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What is a 'Grant of Probate' and do I need one?

Apr 24, 2014
A Grant of Probate is a legal document that proves the Will of a deceased person. This means that the executors have the authority to deal with the assets and property of the deceased.

A Grant of Probate is needed if the assets are of a certain value. You will always need a Grant to sell a property or transfer the property to beneficiaries. If money held in a bank account is over a certain amount (say £5000) you will need a Grant. All banks and building societies have different rules on when they need a Grant of Probate and they will let you know what these are. If one is not needed then the institution in question may let you swear their own form (usually a statutory declaration). This form can be sworn at any local solicitors and a fee of £5 is payable.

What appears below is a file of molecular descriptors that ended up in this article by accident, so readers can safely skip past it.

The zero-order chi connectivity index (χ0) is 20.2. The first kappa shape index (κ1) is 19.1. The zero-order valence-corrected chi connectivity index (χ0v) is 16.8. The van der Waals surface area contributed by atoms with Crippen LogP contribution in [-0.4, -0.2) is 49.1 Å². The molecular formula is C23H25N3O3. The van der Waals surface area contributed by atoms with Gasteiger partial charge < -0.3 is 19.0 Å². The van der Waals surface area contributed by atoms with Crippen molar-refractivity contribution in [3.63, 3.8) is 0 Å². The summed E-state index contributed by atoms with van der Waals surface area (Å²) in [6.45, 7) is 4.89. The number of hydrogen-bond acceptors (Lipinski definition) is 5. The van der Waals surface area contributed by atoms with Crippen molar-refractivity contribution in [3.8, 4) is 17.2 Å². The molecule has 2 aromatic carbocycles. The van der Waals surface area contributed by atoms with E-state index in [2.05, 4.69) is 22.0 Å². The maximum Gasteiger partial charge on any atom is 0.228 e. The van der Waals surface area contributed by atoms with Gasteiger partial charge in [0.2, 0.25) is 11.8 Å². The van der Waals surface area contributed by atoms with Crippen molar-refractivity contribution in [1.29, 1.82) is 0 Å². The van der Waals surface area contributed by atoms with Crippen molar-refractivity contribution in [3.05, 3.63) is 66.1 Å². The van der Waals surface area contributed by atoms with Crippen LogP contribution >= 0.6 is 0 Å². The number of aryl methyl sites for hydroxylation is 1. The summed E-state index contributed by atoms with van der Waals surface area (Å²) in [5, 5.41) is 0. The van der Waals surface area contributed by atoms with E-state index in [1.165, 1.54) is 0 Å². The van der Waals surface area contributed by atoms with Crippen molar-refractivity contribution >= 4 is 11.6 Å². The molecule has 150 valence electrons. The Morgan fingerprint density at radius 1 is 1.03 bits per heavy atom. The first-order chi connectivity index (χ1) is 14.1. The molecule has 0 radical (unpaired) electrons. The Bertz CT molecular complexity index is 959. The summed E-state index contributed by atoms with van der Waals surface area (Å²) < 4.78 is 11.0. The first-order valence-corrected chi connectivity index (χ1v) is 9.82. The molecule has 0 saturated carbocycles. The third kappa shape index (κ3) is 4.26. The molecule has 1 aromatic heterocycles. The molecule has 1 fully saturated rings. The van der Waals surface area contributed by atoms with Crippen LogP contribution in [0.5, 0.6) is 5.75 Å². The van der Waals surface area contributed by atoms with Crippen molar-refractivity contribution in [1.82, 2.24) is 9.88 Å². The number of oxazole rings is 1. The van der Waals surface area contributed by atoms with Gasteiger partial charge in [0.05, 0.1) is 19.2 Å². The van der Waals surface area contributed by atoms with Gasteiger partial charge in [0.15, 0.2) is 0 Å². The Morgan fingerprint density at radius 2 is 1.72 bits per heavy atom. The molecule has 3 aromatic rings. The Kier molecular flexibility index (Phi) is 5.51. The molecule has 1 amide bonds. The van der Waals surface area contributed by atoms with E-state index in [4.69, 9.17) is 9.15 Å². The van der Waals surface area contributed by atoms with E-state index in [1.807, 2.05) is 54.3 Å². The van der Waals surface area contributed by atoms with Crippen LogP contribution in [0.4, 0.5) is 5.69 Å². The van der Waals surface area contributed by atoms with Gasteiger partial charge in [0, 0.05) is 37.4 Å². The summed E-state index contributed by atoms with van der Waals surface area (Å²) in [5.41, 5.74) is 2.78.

A Grant will not be needed if the assets are in a joint account. All joint assets (including a property) transfer automatically to the surviving joint holder on death.

If there is no Will, then on the intestacy of the deceased (that is a person dying without a Will), Letters of Administration are obtained. The procedure is very similar to obtaining a Grant of Probate, but the executors are called administrators instead. Who will be the administrators depends on who usually is the closest living relative and who will inherit the estate on the intestacy. This may be the spouse or civil partner, next will be the children of the deceased and so on down the line of descendants. The rules of who inherits under intestacy and who can obtain the Letter of Administration are strict and therefore it is best to seek legal advice.

Nockolds can obtain a Grant of Probate or Letters of Administration for you on a fixed fee basis.


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